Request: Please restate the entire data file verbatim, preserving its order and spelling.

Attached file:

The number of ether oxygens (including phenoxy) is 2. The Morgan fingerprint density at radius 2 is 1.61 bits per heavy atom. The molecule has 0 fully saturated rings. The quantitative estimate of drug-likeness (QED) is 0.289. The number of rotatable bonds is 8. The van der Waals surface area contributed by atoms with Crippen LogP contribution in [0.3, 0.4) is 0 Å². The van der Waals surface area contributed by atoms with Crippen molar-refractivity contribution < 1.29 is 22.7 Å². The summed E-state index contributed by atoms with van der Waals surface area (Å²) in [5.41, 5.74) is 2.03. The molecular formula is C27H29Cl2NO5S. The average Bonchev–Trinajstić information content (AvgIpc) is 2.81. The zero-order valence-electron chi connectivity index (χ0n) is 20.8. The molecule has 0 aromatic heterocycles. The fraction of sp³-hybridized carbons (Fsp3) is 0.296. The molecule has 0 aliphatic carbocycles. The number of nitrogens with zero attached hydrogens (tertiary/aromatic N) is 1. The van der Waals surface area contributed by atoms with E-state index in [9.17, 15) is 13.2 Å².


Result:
The number of ether oxygens (including phenoxy) is 2. The Morgan fingerprint density at radius 2 is 1.61 bits per heavy atom. The molecule has 0 fully saturated rings. The quantitative estimate of drug-likeness (QED) is 0.289. The number of rotatable bonds is 8. The van der Waals surface area contributed by atoms with Crippen LogP contribution in [0.3, 0.4) is 0 Å². The van der Waals surface area contributed by atoms with Crippen molar-refractivity contribution < 1.29 is 22.7 Å². The summed E-state index contributed by atoms with van der Waals surface area (Å²) in [5.41, 5.74) is 2.03. The molecular formula is C27H29Cl2NO5S. The average Bonchev–Trinajstić information content (AvgIpc) is 2.81. The zero-order valence-electron chi connectivity index (χ0n) is 20.8. The molecule has 0 aromatic heterocycles. The fraction of sp³-hybridized carbons (Fsp3) is 0.296. The molecule has 0 aliphatic carbocycles. The number of nitrogens with zero attached hydrogens (tertiary/aromatic N) is 1. The van der Waals surface area contributed by atoms with E-state index in [9.17, 15) is 13.2 Å².